Saturday, October 15, 2011

Ganghwa-do Tour Miscellany

There are just some places that are hard to travel around and occasionally I break down and do the foreigner-take-a-cultural-tour-thing. I've been pretty much all over Korea but a couple of the hardest places to travel around are south of Kwangju in jeollanamdo and around Ganghwa Island. These two areas in particular are more rural than other places, have fewer buses and those buses are really spaced out. About 5 years ago I wanted to see the Ganghwa-do dolmen and whatever else I could in the course of a day; I was only able to see three things because of bus schedules. I ended up hitch-hiking twice; well, once the curator at the dolmen museum told me when she was leaving and if I was in front of the museum, she'd take me along and drop me off at the bus station. Wow! And it was so much fun talking to her too while she was driving ... I just love, love, love the more rural places because of a more traditional atmosphere but also because of much friendlier people!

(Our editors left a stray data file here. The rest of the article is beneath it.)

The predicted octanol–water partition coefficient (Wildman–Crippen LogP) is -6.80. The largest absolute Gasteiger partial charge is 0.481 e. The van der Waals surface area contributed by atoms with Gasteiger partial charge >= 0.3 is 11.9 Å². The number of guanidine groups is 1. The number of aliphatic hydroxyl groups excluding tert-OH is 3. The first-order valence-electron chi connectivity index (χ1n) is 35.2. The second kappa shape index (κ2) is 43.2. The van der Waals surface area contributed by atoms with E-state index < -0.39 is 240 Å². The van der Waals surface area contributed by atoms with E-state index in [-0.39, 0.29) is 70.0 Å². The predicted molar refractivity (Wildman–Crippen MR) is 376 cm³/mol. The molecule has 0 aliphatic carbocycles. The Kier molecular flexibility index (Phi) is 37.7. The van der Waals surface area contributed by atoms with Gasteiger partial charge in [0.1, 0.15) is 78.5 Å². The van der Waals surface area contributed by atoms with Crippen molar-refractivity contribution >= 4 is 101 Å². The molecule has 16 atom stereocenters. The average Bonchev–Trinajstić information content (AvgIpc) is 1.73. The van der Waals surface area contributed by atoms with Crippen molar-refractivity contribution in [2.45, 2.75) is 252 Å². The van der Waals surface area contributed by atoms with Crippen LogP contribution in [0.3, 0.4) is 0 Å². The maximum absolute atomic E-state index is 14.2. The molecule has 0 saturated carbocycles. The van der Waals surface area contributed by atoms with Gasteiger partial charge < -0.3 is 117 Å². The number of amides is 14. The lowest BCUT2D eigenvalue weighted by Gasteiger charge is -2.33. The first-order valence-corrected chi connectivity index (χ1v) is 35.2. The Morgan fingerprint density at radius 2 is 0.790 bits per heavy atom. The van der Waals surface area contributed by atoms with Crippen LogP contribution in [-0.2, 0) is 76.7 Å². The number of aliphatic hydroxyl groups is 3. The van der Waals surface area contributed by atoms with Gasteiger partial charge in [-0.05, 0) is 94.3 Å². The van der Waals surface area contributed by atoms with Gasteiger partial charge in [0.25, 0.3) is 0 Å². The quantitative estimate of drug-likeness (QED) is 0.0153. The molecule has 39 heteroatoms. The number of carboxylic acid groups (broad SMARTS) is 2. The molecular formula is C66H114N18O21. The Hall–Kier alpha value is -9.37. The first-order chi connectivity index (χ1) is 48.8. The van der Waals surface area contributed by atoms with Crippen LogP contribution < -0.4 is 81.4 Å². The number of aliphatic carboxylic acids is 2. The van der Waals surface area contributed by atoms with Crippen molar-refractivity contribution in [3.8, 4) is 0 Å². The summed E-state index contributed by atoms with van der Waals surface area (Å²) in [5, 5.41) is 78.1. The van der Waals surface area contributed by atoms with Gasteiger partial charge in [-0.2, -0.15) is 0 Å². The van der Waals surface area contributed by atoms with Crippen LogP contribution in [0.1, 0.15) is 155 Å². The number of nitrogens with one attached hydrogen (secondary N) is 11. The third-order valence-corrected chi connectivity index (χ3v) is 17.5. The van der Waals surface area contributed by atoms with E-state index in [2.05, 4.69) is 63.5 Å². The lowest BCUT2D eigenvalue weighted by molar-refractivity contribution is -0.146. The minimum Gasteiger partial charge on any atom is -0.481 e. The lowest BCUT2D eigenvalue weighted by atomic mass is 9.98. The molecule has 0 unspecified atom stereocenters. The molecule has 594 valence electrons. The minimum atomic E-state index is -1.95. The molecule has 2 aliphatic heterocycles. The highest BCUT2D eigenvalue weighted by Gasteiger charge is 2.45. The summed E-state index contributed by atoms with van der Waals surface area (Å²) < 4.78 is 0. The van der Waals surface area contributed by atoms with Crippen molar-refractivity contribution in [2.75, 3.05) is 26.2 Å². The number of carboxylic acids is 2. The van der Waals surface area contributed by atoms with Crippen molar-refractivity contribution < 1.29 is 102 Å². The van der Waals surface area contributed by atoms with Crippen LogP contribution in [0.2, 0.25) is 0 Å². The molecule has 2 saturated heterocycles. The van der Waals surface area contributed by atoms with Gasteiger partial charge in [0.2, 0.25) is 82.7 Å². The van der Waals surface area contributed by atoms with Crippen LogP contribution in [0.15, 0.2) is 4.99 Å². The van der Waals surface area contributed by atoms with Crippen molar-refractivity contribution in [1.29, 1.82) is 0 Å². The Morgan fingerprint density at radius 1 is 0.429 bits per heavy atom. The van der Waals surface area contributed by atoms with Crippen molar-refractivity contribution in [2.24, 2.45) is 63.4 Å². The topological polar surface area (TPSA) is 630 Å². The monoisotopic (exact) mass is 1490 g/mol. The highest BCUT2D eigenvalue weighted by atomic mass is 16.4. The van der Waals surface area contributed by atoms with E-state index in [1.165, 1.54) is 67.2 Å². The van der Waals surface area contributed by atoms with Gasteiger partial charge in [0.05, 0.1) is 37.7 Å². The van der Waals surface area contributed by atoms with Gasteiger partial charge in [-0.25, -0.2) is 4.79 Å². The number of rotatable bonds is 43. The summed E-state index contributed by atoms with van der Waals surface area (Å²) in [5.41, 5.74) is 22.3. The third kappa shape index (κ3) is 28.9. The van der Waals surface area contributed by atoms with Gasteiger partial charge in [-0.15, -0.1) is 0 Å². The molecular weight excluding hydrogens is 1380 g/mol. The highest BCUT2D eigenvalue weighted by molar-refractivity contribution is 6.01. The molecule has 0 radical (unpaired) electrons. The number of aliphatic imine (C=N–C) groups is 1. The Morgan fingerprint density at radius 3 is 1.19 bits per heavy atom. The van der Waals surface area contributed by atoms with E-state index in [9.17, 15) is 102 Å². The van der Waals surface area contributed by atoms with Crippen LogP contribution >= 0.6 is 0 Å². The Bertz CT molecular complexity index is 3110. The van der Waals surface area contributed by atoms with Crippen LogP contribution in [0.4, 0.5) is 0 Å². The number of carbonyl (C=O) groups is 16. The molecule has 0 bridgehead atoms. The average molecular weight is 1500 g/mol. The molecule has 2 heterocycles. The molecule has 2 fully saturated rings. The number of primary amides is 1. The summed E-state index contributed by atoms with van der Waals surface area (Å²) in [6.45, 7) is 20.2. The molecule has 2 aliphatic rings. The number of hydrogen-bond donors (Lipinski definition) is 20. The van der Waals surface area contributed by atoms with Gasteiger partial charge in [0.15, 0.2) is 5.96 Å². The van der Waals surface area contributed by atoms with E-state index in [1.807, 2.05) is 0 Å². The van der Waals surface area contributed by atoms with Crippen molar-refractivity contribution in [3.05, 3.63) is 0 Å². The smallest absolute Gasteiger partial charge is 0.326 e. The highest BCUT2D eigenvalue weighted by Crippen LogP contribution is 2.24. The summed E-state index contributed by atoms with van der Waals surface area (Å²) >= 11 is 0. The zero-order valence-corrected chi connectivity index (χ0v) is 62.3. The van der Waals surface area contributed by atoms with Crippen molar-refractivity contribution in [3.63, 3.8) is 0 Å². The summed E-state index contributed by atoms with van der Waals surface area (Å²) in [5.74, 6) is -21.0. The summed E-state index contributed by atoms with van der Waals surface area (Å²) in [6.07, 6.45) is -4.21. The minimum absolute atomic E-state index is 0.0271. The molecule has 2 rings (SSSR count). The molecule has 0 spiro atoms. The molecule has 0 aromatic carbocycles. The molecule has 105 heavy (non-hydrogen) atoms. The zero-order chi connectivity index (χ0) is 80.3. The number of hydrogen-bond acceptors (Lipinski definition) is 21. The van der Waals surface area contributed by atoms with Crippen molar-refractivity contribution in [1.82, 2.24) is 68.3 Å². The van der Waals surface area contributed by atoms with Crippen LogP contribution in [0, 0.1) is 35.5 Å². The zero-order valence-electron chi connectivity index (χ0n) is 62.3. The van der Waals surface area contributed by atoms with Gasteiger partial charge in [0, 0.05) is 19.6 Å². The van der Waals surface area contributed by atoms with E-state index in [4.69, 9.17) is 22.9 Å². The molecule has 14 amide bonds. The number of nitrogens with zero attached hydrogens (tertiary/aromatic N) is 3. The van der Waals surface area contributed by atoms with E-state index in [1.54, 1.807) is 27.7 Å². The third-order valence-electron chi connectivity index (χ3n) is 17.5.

Well, RAS (the Royal Asiatic Society, Korea Branch) offered their fall tour of Ganghwa-do so I gladly signed up, knowing I would be able to see a lot more than if I were to give myself the tour.

Blast! I've lost my notes again, so can't remember the name of the modern-stylized hanok or the highly informed gentleman who gave up the tour. But suffice it to say, he was dressed in a modern-stylized hanbok to match his brother's home and he gave us insights on Ganghwa-do history, plants related to traditional medicinal healing, other flora in his gardens, and explanations of cultural symbols ... blast, I lost my notes! Here in the picture though, he's welcoming us at the front door of his house, giving us a very hospitable welcome.

Wandering along the paths and among the many gardens where he and his landscaping teams are carefully gathering native flora from around Korea and trying to eliminate the invasive and introduced plants in the attempts to recreate a cultural past around the hanok, we came across several dogs, the Chindo, one of the three native Korean dogs. Most of the dogs were given their own rice straw shelter to fit into the nostalgic ambience.